Publisher: Namco-Bandai Games
Release Date: 9/17/2007
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I don’t know how else to put this, but Eternal Sonata is probably one of the best (if not THE best) RPG’s of this generation (yes next-gen is now this gen it’s been almost four years now C’mon). The best part about Eternal Sonata are the graphics, story, music, and unique battle system.
To make this as easy as possible to understand I’ll start with the story. ES does something different that I’ve never seen in a game before and that uses a fictitious story with something that’s nonfiction. ES is about the famous pianist Chopin from the early 1800’s; ES follows the life of Chopin during when he was struck with tuberculosis, left Warsaw, Poland due to the war with Austria at the time. While the real Chopin is sick in bed you enter into his mind, and into the world which he created while trying to recover. Chopin is now Frederic and you run into several unique and lovable characters while trying to defeat the evil Count Waltz. Forte Castle (where Waltz lies) is supposed to represent Austria and Chopin wants to go back and defeat the evil leader so he can go home. The reason why Chopin runs into these colorful characters is that they all have separate reasons to see the Count (I won’t explain why due to spoilers). After you beat each chapter stills of Europe will play as well as a piece of Chopin’s music and pieces of his life will be told. Everything flows and ties in perfectly and it makes it one of my favorite RPG stories of all time.
Now I’m going to go right into the battle system with this being the meat of the game. ES doesn’t have a random battle system (THANK GOD!) since I think we’re finally beyond that. Every enemy you see is in real time and you can avoid them if you want (like in numerous other RPGs). Instead of having magic, ability points, and some sort of super attack ES does away with all that. You have a battle counter which lets you decide what you need to do after this runs out your action counter (about 5 seconds) counts down when you start moving and you use the A button to attack with your main weapon. Magic or Special Abilities or whatever you want to call them are on your Y button and use can use these as many times as you want throughout your turn. So, if you attack until your turn is just about up then hit the Y button you can do some devastating damage. Of course, you have items that heal, poison, revive KOs and there are tons of them, but there’s nothing special about these that you haven’t seen before. When it comes to guarding you have a “CHANCE” button (B) and if you hit the button when it appears on screen you will block the enemies attack greatly reducing the damage by about 90%. Sometimes the button will stay longer than other times, but it’s all about timing and this helps keep the action up.
When you get your party leveled up battle rules change from losing time on your counters to being able to chain special attacks, to moving faster in battle. Every time you hit an enemy you “queue” up power and then when you use your special attack it’s that many time more powerful. Every character gets two abilities: Light, and dark. On the battlefield you’ll see shadows and light areas; when you are in a dark area you’ll use a dark attack, and when you are in a light area you’ll use a light attack. This is really great and can help keep things mixed up. Watch out though some enemies transform into stronger monsters when they are in the dark.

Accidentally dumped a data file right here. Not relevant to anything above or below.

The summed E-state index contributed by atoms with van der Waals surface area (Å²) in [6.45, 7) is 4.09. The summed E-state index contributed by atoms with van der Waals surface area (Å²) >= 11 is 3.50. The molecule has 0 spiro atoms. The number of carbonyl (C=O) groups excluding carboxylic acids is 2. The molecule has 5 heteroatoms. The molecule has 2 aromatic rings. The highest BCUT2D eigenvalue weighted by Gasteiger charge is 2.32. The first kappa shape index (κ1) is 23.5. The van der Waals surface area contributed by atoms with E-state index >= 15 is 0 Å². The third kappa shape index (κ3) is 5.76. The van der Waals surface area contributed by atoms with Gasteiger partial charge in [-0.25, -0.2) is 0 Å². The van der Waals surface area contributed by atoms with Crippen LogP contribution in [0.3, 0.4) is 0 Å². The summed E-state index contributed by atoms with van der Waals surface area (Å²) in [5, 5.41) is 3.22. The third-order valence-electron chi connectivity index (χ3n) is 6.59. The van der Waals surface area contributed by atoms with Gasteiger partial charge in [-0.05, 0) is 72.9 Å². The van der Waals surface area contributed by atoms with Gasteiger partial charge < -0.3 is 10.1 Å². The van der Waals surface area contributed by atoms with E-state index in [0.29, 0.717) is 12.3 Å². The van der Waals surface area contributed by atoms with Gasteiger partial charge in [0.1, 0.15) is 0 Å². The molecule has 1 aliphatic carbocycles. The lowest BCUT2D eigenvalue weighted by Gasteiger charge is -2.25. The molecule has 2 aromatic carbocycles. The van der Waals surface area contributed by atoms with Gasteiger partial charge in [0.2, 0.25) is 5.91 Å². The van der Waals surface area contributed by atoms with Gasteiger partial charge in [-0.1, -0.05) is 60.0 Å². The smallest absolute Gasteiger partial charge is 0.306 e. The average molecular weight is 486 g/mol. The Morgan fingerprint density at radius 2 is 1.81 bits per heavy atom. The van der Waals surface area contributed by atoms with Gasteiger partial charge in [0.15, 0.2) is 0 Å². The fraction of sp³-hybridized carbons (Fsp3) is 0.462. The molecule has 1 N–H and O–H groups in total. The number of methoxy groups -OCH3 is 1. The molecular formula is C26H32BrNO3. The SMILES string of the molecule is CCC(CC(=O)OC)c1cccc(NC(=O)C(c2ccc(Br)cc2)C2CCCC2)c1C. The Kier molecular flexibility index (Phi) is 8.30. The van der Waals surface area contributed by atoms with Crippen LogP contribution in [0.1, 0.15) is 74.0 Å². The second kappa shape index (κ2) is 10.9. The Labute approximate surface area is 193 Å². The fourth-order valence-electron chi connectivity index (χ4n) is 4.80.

The level design in this game can vary sometimes since some of the game has labyrinthine dungeons that require a FAQ to even remotely understand how to navigate. A lot of these are partly due to puzzles that require a lot of backtracking that gets really get under your skin.
Now that the battle system is out of the way to let’s talk production values.
Eternal Sonata uses some outstanding music, especially when Chopin’s pieces are used. The graphics are just absolutely gorgeous with bright color palettes, and unique architecture I’ve never seen in a game before. Eternal Sonata is also one of the JRPG’s that also includes Japanese voice acting and I highly HIGHLY recommend this over the American voice actors. Just turn the English subtitles on and you’re good to go since the Japanese voice actors fit the characters better and are just superb. The game is easier than most JRPG’s, but maybe this is a good thing. Everyone wants a stupidly hard RPG that takes over 100 hours to beat and that’s not always necessary.
Eternal Sonata will take you 20-30 hours to beat depending on your play style and even has a “game finished” save so you can go back from the beginning at whatever level you finished. It’s sad to know Eternal Sonata got great reviews but had poor sales so I hope you pick this up and experience the best RPGs of all time.